6. & 7. Order Placement & Progress Review:
Once the design is approved, we begin procuring the goodies! We write up purchase orders for every product/item and ensure that orders are placed correctly, made correctly, and delivered correctly. It is a bit administrative, but it is a critical part of the process because this is where things can quickly go wrong if the ball is dropped - and unfortunately the ball does get dropped. Items get broken, or delayed, or made incorrectly more than I'd like to admit. We're dealing with humans here - people make mistakes, but one of the biggest values of working with a designer is all of that stress of trying to resolve whatever the issue may be is taken off of your plate. It is our job to resolve issues when they arise. Our vendors are an extended part of our team, and we specifically vet and work with vendors who we know will stand by their work. It is crucial to the success of our business and the happiness of our clients, so we take that very seriously.
8. & 9. Construction & Installation:
This is where things begin taking shape! Construction begins for projects that involve construction (and some don't and that's okay!) and then we begin installing furnishings. For furnishing related items, everything is delivered to a local warehouse, inspected, and then delivered to your home at one time.
Then we style and accessorize so everything looks complete - this is where the design really comes to life!
11. Client Reveal:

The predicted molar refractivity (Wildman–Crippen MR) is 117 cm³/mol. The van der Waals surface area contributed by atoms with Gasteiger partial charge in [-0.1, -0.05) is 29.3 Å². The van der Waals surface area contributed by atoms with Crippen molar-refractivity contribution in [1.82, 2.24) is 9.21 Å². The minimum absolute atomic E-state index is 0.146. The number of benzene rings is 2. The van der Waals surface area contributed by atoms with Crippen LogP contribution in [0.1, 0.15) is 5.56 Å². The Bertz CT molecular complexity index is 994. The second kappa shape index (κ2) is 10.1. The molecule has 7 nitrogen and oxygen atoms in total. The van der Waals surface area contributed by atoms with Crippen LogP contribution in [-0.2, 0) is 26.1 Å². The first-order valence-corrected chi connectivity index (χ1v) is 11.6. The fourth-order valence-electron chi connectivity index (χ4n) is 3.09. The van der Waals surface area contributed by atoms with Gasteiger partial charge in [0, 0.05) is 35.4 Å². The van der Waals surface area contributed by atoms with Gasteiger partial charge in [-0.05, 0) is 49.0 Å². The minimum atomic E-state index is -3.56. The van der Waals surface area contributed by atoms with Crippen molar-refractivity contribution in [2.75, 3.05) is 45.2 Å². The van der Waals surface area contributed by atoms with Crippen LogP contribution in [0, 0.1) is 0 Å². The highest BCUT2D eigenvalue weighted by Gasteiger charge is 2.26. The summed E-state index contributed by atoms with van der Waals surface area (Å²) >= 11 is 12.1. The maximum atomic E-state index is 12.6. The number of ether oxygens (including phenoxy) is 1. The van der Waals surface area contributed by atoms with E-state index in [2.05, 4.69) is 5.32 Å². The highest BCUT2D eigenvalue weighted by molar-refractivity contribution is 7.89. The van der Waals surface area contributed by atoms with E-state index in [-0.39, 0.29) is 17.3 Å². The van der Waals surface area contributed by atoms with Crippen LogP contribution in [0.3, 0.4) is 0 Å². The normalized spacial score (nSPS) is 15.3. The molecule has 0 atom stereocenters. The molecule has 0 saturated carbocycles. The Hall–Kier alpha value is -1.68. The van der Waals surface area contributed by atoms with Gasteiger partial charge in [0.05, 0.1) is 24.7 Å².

You finally get to see everything put together!
12. - 14. Identify/Resolve Deficiencies & Project Closure:
We wrap up any loose ends and present our clients with a close-out binder. The binder contains an overview of everything we've worked on together and cleaning instructions for all the goodies in their new home. I'm always thrilled to see a project fully come to life, but designing a home is such a personal experience and I really get to know clients well throughout the process (which I love!), so it is always a little bittersweet when a project ends.
Hopefully this helped shed some light on the general order of things...or at least Ursino Interiors' general order of things! Lord knows that not everything always perfectly fits into one of these steps, but I do think a framework is really important for keeping things moving and focused.
I'll end by saying that if you are flirting with the idea of working with a designer, it's important to see if you simply click with the person, whoever it may be. As I mentioned, designing a home is a very personal experience. You will spend a lot of time engaging with your designer (a lot!) and discuss things that can be uncomfortable (hmm hmm like the dreaded budget conversation), so having a personal connection is important! It makes the process more enjoyable and easier to deal with the little roadblocks that will inevitably arise :)
Feel free to drop me a note at firstname.lastname@example.org if you have any questions...or just to say hi!